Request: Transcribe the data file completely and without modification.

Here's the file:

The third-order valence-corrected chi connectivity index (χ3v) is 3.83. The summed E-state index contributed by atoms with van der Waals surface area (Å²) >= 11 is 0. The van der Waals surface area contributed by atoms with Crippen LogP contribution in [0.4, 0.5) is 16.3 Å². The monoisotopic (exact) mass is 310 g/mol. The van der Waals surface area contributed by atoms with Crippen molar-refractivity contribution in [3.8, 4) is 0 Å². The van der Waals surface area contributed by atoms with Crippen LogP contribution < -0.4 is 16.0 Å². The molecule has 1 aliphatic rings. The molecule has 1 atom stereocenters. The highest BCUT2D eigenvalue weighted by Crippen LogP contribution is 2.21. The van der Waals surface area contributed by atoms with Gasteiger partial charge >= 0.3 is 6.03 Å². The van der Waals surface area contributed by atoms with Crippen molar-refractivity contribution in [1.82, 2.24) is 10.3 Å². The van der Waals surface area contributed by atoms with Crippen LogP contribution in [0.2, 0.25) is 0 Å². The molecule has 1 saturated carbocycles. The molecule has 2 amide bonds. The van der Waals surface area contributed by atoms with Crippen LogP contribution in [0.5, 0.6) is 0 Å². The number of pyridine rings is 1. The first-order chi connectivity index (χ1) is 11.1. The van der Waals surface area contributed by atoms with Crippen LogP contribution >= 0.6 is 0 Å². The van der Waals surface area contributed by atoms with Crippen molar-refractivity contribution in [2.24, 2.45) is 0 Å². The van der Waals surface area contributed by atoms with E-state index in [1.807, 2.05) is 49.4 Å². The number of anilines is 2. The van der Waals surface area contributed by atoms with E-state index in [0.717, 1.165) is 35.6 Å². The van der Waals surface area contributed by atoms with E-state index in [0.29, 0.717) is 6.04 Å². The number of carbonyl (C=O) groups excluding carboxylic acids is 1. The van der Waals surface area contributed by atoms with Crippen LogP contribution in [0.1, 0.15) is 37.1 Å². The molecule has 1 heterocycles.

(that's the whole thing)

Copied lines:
The third-order valence-corrected chi connectivity index (χ3v) is 3.83. The summed E-state index contributed by atoms with van der Waals surface area (Å²) >= 11 is 0. The van der Waals surface area contributed by atoms with Crippen LogP contribution in [0.4, 0.5) is 16.3 Å². The monoisotopic (exact) mass is 310 g/mol. The van der Waals surface area contributed by atoms with Crippen molar-refractivity contribution in [3.8, 4) is 0 Å². The van der Waals surface area contributed by atoms with Crippen LogP contribution < -0.4 is 16.0 Å². The molecule has 1 aliphatic rings. The molecule has 1 atom stereocenters. The highest BCUT2D eigenvalue weighted by Crippen LogP contribution is 2.21. The van der Waals surface area contributed by atoms with Gasteiger partial charge >= 0.3 is 6.03 Å². The van der Waals surface area contributed by atoms with Crippen molar-refractivity contribution in [1.82, 2.24) is 10.3 Å². The van der Waals surface area contributed by atoms with Crippen LogP contribution in [0.2, 0.25) is 0 Å². The molecule has 1 saturated carbocycles. The molecule has 2 amide bonds. The van der Waals surface area contributed by atoms with Crippen LogP contribution in [0.5, 0.6) is 0 Å². The number of pyridine rings is 1. The first-order chi connectivity index (χ1) is 11.1. The van der Waals surface area contributed by atoms with Crippen LogP contribution >= 0.6 is 0 Å². The van der Waals surface area contributed by atoms with Crippen molar-refractivity contribution in [2.24, 2.45) is 0 Å². The van der Waals surface area contributed by atoms with E-state index in [1.807, 2.05) is 49.4 Å². The number of anilines is 2. The van der Waals surface area contributed by atoms with E-state index in [0.717, 1.165) is 35.6 Å². The van der Waals surface area contributed by atoms with E-state index in [0.29, 0.717) is 6.04 Å². The number of carbonyl (C=O) groups excluding carboxylic acids is 1. The van der Waals surface area contributed by atoms with Crippen LogP contribution in [0.1, 0.15) is 37.1 Å². The molecule has 1 heterocycles.